The statute of limitations for a claim of breach of the duty of fair representation is six months, starting from the date when the plaintiff discovers (or should have discovered) the act of violation. Christiansen v. APV Crepaco, Inc., 178 F.3d 910, 914 (7th Cir. 1999). However, Betts argues that the failure to provide a lawyer was not ripe until the arbitration was over, relying on the doctrine that the damage is not done until the arbitration is lost. Under that doctrine, the intermediate steps do not matter until the loss actually occurs.

The doctrine does not apply in this case because here the bite of that refusal to provide counsel was quite immediate. Betts had to hire his own lawyer. So, the limitations ran from the day he hired a lawyer, which was around November 9. He did not file a lawsuit until seven months later.*fn3 Therefore, the portion of the claim directed to Local 1220's failure to provide a lawyer is dismissed.

The absence of counsel at the arbitration was caused by another act -- the violation of the agreement that there would be no lawyers at the hearing. That portion of the claim is not time-barred.

The Breach of the Duty of Fair Representation

The standard for a breach of this duty is that the actions of the union must be arbitrary or discriminatory or done in bad faith. Air Line Pilots Ass'n v. O'Neill, 499 U.S. 65, 67 (1991). Arbitrariness is hard to prove, since anything less than an egregious disregard for the member or irrational action by the union will not be enough. See Marquez v. Screen Actors Guild, Inc., 525 U.S. 33, 46 (1998). Discriminatory or bad faith actions are slightly less difficult. A plaintiff would have to show specific conduct, tied to an improper motive, which had some actual effect on the outcome for the member. Garcia v. Zenith Electronics Corp., 58 F.3d 1171, 1180 (7th Cir. 1995).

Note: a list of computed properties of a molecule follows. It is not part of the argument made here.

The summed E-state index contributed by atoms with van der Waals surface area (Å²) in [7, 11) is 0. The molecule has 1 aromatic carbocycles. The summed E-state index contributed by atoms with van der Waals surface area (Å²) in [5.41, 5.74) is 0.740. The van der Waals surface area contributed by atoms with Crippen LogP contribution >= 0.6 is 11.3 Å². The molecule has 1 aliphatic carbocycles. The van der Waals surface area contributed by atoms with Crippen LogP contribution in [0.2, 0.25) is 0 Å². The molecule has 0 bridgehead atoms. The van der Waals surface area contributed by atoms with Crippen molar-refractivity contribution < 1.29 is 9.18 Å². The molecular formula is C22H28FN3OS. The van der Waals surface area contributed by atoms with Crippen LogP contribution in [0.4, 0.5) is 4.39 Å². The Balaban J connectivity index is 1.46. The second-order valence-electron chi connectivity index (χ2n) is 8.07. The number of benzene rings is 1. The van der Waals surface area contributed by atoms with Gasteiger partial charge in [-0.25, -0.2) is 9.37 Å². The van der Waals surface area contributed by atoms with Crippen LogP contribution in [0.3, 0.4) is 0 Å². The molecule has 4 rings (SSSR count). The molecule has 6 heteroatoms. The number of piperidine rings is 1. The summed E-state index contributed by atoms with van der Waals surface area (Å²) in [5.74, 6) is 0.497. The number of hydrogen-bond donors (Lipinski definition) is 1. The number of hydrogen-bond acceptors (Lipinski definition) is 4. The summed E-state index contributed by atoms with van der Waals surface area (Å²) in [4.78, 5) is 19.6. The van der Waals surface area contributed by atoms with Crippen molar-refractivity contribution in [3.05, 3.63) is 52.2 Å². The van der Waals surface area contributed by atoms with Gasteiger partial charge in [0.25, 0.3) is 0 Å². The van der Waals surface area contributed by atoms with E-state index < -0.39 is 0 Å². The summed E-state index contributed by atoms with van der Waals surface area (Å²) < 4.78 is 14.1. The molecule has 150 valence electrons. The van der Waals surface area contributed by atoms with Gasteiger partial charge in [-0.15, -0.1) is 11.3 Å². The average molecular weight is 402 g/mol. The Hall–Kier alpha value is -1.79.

The complaint is largely a general assertion that the Local breached its duty. Under notice pleading, I think the bad motive -- racial bias -- is barely alleged. The specific failings are that Local 1220 failed to argue that the suspension without pay violated the Agreement, that CBS failed to provide Local 1220 with a copy of its new policy of automatic suspension, that CBS failed to convene a grievance meeting until late October and that Local 1220 failed to object to CBS having a lawyer at the arbitration, despite an agreement to the contrary.

With respect to Betts' disagreements with Local 1220's arbitration strategy (which may not be enough), he never alleges how those actions would have made a difference at the arbitration. With respect to the union denying him a lawyer, he concedes that the union had no obligation to provide one, but argues that it denied a lawyer to him and provided lawyers to others not in the protected class. To the extent that the union may have provided a lawyer in a later case, he does not indicate that the other union member was similarly situated.

Betts does not explain how the decision would have been affected if Local 1220 had raised the issues he wanted to raise. Also, the transcript shows that Local 1220 did offer evidence of other employees who had accidents and were not discharged, but this did not alter the decision. Monaco fought on his behalf, and the arbitrator recognized this.

Local 1220's advocacy may have been sub-par, but this is not enough to breach the duty of fair representation. Most importantly, Betts, in his answer to the motion to dismiss, never gives any indication (through a short and plain statement) that any of the things the union did not do would have had an effect on the result of the arbitration. See Williams v. Romano Bros. Beverage Co., 939 F.2d 505, 508 (7th Cir. 1991); Garcia, 58 F.3d at 1180. In some cases, a simple allegation will be sufficient to establish that the arbitrator's decision would probably have been different. For example, a plaintiff might allege that the Union failed to call witnesses who would testify that the plaintiff was not the one driving the truck, and the Union failed to do this because it wanted to protect the member who was driving the truck. Here, none of the matters raised by Plaintiff deal with the determination that Plaintiff's actions on the day of the accident warranted his discharge.


I dismiss the complaint against the Local and, out of necessity, the claims against CBS as well, since it cannot be sued unless the Local is liable. See Cleveland v. Porca Co., 38 F.3d 289, 297 (7th Cir. 1994). However, I will grant Plaintiff 28 days to replead his claim (except for the portions that were dismissed as a result of the statute of limitation). If he files an amended complaint, Plaintiff must explain, in a short and plain statement, his theory of why the various shortcomings of the union's representation contributed to an erroneous decision, the outcome of which would probably have been different had the errors not been made.

James B. Zagel United States District Judge